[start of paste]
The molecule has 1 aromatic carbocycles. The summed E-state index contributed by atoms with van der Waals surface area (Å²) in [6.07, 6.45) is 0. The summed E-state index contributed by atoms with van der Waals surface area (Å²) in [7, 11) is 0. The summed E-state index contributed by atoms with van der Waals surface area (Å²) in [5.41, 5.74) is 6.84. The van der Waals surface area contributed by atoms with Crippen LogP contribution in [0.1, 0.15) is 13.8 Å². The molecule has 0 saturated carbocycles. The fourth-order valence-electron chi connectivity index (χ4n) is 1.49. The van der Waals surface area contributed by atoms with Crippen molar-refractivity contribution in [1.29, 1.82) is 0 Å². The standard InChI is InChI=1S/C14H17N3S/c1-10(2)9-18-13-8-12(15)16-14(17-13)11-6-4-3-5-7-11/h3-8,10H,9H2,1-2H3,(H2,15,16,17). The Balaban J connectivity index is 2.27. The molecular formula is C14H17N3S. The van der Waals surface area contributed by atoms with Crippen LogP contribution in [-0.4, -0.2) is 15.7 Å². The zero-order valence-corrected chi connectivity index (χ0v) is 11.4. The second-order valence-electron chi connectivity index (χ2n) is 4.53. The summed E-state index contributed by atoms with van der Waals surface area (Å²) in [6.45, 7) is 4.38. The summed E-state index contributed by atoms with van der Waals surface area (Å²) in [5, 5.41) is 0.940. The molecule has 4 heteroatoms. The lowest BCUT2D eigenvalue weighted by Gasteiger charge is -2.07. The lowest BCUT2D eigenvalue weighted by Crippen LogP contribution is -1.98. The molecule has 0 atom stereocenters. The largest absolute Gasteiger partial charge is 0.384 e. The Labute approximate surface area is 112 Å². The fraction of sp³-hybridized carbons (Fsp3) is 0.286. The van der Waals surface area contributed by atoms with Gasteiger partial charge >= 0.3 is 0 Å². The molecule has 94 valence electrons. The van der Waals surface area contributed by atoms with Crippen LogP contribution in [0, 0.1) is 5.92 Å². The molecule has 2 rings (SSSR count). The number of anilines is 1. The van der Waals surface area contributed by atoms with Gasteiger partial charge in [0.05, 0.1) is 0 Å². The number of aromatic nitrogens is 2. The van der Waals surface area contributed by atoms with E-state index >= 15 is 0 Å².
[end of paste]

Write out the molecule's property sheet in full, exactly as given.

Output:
The molecule has 1 aromatic carbocycles. The summed E-state index contributed by atoms with van der Waals surface area (Å²) in [6.07, 6.45) is 0. The summed E-state index contributed by atoms with van der Waals surface area (Å²) in [7, 11) is 0. The summed E-state index contributed by atoms with van der Waals surface area (Å²) in [5.41, 5.74) is 6.84. The van der Waals surface area contributed by atoms with Crippen LogP contribution in [0.1, 0.15) is 13.8 Å². The molecule has 0 saturated carbocycles. The fourth-order valence-electron chi connectivity index (χ4n) is 1.49. The van der Waals surface area contributed by atoms with Crippen molar-refractivity contribution in [1.29, 1.82) is 0 Å². The standard InChI is InChI=1S/C14H17N3S/c1-10(2)9-18-13-8-12(15)16-14(17-13)11-6-4-3-5-7-11/h3-8,10H,9H2,1-2H3,(H2,15,16,17). The Balaban J connectivity index is 2.27. The molecular formula is C14H17N3S. The van der Waals surface area contributed by atoms with Crippen LogP contribution in [-0.4, -0.2) is 15.7 Å². The zero-order valence-corrected chi connectivity index (χ0v) is 11.4. The second-order valence-electron chi connectivity index (χ2n) is 4.53. The summed E-state index contributed by atoms with van der Waals surface area (Å²) in [6.45, 7) is 4.38. The summed E-state index contributed by atoms with van der Waals surface area (Å²) in [5, 5.41) is 0.940. The molecule has 4 heteroatoms. The lowest BCUT2D eigenvalue weighted by Gasteiger charge is -2.07. The lowest BCUT2D eigenvalue weighted by Crippen LogP contribution is -1.98. The molecule has 0 atom stereocenters. The largest absolute Gasteiger partial charge is 0.384 e. The Labute approximate surface area is 112 Å². The fraction of sp³-hybridized carbons (Fsp3) is 0.286. The van der Waals surface area contributed by atoms with Gasteiger partial charge >= 0.3 is 0 Å². The molecule has 94 valence electrons. The van der Waals surface area contributed by atoms with Crippen LogP contribution in [0, 0.1) is 5.92 Å². The molecule has 2 rings (SSSR count). The number of anilines is 1. The van der Waals surface area contributed by atoms with Gasteiger partial charge in [0.05, 0.1) is 0 Å². The number of aromatic nitrogens is 2. The van der Waals surface area contributed by atoms with E-state index >= 15 is 0 Å².